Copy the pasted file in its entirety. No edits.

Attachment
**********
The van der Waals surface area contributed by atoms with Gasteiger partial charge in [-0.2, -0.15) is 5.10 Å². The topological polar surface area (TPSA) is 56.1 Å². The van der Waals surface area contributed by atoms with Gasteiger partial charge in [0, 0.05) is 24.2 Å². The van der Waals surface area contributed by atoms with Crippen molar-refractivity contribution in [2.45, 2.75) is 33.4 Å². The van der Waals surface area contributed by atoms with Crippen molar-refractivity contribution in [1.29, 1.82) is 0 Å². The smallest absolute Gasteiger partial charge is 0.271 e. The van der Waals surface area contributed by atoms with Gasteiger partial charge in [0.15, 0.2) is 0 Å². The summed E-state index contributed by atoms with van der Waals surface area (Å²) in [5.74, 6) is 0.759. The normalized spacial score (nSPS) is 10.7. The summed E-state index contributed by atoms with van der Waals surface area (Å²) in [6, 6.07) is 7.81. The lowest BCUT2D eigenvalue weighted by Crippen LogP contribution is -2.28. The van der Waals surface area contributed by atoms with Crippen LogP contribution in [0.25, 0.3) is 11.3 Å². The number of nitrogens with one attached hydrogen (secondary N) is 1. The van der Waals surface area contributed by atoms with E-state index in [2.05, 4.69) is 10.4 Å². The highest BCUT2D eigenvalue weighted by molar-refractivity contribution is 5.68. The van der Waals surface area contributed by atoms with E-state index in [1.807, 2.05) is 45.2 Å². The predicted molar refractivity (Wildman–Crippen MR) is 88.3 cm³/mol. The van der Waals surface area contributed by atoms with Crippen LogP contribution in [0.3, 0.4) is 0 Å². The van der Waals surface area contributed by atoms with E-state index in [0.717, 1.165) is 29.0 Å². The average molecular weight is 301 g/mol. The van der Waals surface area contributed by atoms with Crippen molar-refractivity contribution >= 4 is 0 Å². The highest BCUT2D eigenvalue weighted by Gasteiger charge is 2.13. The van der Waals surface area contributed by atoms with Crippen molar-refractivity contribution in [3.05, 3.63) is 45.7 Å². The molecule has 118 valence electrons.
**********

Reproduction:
The van der Waals surface area contributed by atoms with Gasteiger partial charge in [-0.2, -0.15) is 5.10 Å². The topological polar surface area (TPSA) is 56.1 Å². The van der Waals surface area contributed by atoms with Gasteiger partial charge in [0, 0.05) is 24.2 Å². The van der Waals surface area contributed by atoms with Crippen molar-refractivity contribution in [2.45, 2.75) is 33.4 Å². The van der Waals surface area contributed by atoms with Crippen molar-refractivity contribution in [1.29, 1.82) is 0 Å². The smallest absolute Gasteiger partial charge is 0.271 e. The van der Waals surface area contributed by atoms with Gasteiger partial charge in [0.15, 0.2) is 0 Å². The summed E-state index contributed by atoms with van der Waals surface area (Å²) in [5.74, 6) is 0.759. The normalized spacial score (nSPS) is 10.7. The summed E-state index contributed by atoms with van der Waals surface area (Å²) in [6, 6.07) is 7.81. The lowest BCUT2D eigenvalue weighted by Crippen LogP contribution is -2.28. The van der Waals surface area contributed by atoms with Crippen LogP contribution in [0.25, 0.3) is 11.3 Å². The number of nitrogens with one attached hydrogen (secondary N) is 1. The van der Waals surface area contributed by atoms with E-state index in [2.05, 4.69) is 10.4 Å². The highest BCUT2D eigenvalue weighted by molar-refractivity contribution is 5.68. The van der Waals surface area contributed by atoms with E-state index in [1.807, 2.05) is 45.2 Å². The predicted molar refractivity (Wildman–Crippen MR) is 88.3 cm³/mol. The van der Waals surface area contributed by atoms with Crippen LogP contribution in [0.3, 0.4) is 0 Å². The van der Waals surface area contributed by atoms with E-state index in [0.717, 1.165) is 29.0 Å². The average molecular weight is 301 g/mol. The van der Waals surface area contributed by atoms with Crippen molar-refractivity contribution >= 4 is 0 Å². The highest BCUT2D eigenvalue weighted by Gasteiger charge is 2.13. The van der Waals surface area contributed by atoms with Crippen molar-refractivity contribution in [3.05, 3.63) is 45.7 Å². The molecule has 118 valence electrons.